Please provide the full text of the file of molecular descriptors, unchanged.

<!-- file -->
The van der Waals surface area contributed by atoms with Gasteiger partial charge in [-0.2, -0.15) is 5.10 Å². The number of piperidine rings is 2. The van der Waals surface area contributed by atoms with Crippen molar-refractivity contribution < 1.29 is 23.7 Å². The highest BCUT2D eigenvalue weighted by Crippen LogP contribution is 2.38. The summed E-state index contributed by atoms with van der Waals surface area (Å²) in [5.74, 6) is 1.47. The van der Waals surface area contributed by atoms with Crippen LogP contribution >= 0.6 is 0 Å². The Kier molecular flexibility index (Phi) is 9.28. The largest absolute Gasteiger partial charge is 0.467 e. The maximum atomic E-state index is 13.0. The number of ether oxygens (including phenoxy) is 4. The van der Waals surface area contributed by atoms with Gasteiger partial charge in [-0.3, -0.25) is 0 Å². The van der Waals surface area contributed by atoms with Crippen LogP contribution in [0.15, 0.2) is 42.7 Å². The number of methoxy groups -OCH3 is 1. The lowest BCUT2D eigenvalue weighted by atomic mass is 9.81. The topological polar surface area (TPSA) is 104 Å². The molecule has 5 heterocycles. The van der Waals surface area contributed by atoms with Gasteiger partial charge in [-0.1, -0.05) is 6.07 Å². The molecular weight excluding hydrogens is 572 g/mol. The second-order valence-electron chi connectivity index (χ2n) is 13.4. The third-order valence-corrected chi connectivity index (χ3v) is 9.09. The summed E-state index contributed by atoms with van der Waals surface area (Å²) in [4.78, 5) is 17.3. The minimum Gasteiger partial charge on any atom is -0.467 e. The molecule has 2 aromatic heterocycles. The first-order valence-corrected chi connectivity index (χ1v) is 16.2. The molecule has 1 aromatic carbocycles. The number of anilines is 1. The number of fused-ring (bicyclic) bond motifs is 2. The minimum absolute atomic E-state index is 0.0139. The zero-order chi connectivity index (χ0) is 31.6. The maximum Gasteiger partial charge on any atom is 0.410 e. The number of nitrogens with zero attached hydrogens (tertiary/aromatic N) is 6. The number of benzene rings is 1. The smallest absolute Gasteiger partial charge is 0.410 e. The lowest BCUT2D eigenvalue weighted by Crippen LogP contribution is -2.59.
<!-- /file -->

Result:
The van der Waals surface area contributed by atoms with Gasteiger partial charge in [-0.2, -0.15) is 5.10 Å². The number of piperidine rings is 2. The van der Waals surface area contributed by atoms with Crippen molar-refractivity contribution < 1.29 is 23.7 Å². The highest BCUT2D eigenvalue weighted by Crippen LogP contribution is 2.38. The summed E-state index contributed by atoms with van der Waals surface area (Å²) in [5.74, 6) is 1.47. The van der Waals surface area contributed by atoms with Crippen LogP contribution >= 0.6 is 0 Å². The Kier molecular flexibility index (Phi) is 9.28. The largest absolute Gasteiger partial charge is 0.467 e. The maximum atomic E-state index is 13.0. The number of ether oxygens (including phenoxy) is 4. The van der Waals surface area contributed by atoms with Gasteiger partial charge in [-0.3, -0.25) is 0 Å². The van der Waals surface area contributed by atoms with Crippen LogP contribution in [0.15, 0.2) is 42.7 Å². The number of methoxy groups -OCH3 is 1. The lowest BCUT2D eigenvalue weighted by atomic mass is 9.81. The topological polar surface area (TPSA) is 104 Å². The molecule has 5 heterocycles. The van der Waals surface area contributed by atoms with Gasteiger partial charge in [-0.1, -0.05) is 6.07 Å². The molecular weight excluding hydrogens is 572 g/mol. The second-order valence-electron chi connectivity index (χ2n) is 13.4. The third-order valence-corrected chi connectivity index (χ3v) is 9.09. The summed E-state index contributed by atoms with van der Waals surface area (Å²) in [4.78, 5) is 17.3. The minimum Gasteiger partial charge on any atom is -0.467 e. The molecule has 2 aromatic heterocycles. The first-order valence-corrected chi connectivity index (χ1v) is 16.2. The molecule has 1 aromatic carbocycles. The number of anilines is 1. The number of fused-ring (bicyclic) bond motifs is 2. The minimum absolute atomic E-state index is 0.0139. The zero-order chi connectivity index (χ0) is 31.6. The maximum Gasteiger partial charge on any atom is 0.410 e. The number of nitrogens with zero attached hydrogens (tertiary/aromatic N) is 6. The number of benzene rings is 1. The smallest absolute Gasteiger partial charge is 0.410 e. The lowest BCUT2D eigenvalue weighted by Crippen LogP contribution is -2.59.